I love Christmas. Reflecting on the birth of Jesus stirs me deeply. The favorite hymns sung through the centuries are fresh to me each season. But admittedly I also enjoy the glitz and glitter of the holiday season and even the shopping. When my gift list is completed and checked off, I find myself thinking of and rationalizing more gifts to purchase. I start putting money aside in January for Christmas. For the remainder of the year, this compulsive buying halts but giving gifts at Christmas captures something special for me.
I think it has to do with tradition. When my own kids were little, we had very little discretionary money. But each year at Christmas, Glen’s parents would provide thoughtful gifts for all of us – need items and desired items – unaffordable in that season of our lives. Months prior to Christmas, we would anticipate what they might give. Through their generosity, we obtained electronics, kitchen equipment, clothing, and even furniture. As grandparents, we continue this tradition and enjoy providing for our adult kids and grandchildren through the giving of gifts.
I grew up as a child with entirely different traditions however. My 82 year old mom was and still is known to our
Finnish families were generous, however, sharing what they possessed with each other. It was what they did as a nation. In 1940, most of the Karelia region in Finland was taken over by the Soviet Union, forcing nearly 400,000 inhabitants to flee and relocate. The citizens in the remaining part of Finland responded to their government’s request and opened their homes to these refugees. My grandparents sectioned off a portion of their home, and offered it to a
As a wealthy widow and American citizen today, my mom remains frugal. She will never be a big gift giver yet she is very generous. To waste anything is intolerable yet to share what she possesses remains customary to her way of life.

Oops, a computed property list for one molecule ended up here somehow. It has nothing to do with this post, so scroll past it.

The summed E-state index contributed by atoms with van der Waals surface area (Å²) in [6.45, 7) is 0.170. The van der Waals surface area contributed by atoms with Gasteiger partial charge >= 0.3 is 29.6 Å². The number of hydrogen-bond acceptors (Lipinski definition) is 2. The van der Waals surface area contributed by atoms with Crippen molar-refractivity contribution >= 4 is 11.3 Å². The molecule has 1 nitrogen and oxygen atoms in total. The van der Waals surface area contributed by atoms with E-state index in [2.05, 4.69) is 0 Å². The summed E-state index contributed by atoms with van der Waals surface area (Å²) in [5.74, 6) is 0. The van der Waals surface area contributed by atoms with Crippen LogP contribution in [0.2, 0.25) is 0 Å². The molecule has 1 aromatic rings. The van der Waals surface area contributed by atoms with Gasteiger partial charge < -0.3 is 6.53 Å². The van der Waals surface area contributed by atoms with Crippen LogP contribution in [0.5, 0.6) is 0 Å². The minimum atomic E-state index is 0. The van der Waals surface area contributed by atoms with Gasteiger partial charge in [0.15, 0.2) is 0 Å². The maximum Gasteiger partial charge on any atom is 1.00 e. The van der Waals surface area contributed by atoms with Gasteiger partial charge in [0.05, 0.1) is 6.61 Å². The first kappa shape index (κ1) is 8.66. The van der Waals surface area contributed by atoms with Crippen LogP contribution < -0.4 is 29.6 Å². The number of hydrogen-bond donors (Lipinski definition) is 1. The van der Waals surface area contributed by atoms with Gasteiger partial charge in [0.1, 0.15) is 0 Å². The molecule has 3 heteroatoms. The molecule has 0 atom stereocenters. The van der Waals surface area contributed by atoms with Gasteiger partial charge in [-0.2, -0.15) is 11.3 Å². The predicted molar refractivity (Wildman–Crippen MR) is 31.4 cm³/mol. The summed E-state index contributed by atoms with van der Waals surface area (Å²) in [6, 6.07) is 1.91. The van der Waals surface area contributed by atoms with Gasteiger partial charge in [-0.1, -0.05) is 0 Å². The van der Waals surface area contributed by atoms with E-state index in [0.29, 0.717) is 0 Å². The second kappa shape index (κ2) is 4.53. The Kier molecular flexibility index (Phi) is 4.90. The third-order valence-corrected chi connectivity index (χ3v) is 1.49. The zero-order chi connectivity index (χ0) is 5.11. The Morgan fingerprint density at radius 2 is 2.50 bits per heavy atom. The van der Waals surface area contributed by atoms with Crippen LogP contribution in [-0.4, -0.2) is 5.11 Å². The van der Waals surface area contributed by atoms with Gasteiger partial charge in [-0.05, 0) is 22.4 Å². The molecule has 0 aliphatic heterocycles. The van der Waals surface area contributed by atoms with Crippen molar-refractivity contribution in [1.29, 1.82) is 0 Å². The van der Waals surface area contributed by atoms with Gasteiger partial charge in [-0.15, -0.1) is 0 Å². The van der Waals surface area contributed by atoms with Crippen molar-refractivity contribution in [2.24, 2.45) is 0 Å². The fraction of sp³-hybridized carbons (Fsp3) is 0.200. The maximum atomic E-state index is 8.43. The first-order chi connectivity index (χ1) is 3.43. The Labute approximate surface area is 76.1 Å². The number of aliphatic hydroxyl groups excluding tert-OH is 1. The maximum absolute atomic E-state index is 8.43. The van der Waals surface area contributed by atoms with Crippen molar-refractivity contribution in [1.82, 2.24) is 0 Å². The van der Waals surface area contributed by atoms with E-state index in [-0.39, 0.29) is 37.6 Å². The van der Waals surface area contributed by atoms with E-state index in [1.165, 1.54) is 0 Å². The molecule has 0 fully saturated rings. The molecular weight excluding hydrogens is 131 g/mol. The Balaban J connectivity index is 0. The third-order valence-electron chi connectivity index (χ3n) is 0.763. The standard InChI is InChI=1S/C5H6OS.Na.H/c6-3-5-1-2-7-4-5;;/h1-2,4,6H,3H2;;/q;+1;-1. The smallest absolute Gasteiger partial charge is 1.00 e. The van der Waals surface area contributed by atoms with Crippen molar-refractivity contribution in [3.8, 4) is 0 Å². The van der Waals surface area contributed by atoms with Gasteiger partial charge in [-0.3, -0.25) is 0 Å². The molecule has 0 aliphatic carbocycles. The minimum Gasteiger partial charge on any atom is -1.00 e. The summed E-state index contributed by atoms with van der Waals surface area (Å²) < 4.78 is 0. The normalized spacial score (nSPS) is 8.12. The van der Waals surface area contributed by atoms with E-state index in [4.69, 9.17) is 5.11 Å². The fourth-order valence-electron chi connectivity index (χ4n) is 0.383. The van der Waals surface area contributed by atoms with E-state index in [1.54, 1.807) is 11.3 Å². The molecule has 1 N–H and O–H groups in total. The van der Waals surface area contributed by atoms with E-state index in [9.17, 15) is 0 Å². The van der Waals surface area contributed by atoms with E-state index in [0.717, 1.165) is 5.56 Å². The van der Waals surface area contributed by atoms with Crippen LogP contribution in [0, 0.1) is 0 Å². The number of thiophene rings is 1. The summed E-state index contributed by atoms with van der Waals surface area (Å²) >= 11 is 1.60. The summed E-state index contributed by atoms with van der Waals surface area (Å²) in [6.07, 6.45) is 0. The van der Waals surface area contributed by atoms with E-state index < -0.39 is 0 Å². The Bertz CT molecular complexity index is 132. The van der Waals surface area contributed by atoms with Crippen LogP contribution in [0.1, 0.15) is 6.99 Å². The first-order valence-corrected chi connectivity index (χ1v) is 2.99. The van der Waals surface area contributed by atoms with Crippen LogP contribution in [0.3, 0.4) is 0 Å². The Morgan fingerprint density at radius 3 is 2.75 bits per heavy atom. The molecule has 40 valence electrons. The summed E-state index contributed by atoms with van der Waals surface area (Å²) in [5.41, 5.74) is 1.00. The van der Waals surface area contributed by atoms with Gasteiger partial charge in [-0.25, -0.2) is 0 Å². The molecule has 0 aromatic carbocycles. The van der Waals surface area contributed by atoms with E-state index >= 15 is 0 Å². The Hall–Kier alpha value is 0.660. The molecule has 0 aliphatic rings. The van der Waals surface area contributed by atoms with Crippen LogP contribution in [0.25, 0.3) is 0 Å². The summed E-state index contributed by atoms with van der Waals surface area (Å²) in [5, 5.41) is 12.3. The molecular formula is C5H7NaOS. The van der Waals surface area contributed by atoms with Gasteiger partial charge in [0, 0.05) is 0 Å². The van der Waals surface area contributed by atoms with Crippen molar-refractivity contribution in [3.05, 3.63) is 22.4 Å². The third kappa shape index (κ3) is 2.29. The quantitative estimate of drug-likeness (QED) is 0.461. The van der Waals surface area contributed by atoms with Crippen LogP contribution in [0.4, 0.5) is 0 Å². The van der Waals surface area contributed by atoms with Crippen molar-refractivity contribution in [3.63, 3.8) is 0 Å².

Glen and I, raised very differently from each other, attempted to bring two perspectives about gift giving together to make traditions in our own family. We sought to model wise spending and at the same time generosity. Time flies, however, and the season to influence and train up the hearts of our own kids has passed. Looking back I see how temporary the assignment of raising kids really is. Done again, I would be even more purposeful and thoughtful. For one, I would put more value and thought into traditions- practices that reflect and teach priorities and hold strong opportunities to influence and mold hearts.
This Christmas, we joyfully celebrated the holiday season with our three kids and their young families. We enjoyed seeing some of our traditions continue and also took delight in the new traditions being established. We are blessed – our kids are walking out adult life, married to sincere believers and striving to raise their kids in homes that honor Christ. I long, however, for them to comprehend what I now only in hindsight understand – just how precious and short the season of raising kids truly is. I pray that they will be passionately purposeful, taking advantage of all the opportunities this period of their lives holds, so that what cultivates and moves forward in the hearts of their children is eternal – an abiding and infectious love for Jesus that will influence future generations.
What traditions are you establishing with your kids with regard to the Christmas season? What values do your traditions reflect?
When we have had a good dinner and feel remarkably generous, we say, “If only I had a thousand pounds, what I would do with it!” We do not get credit for that until what we do with what we have is considered. The proof that the design for the thousand pounds would be worked out is what we do with the twopence-half penny we have. (Oswald Chamber, Biblical Psychology, 170L.)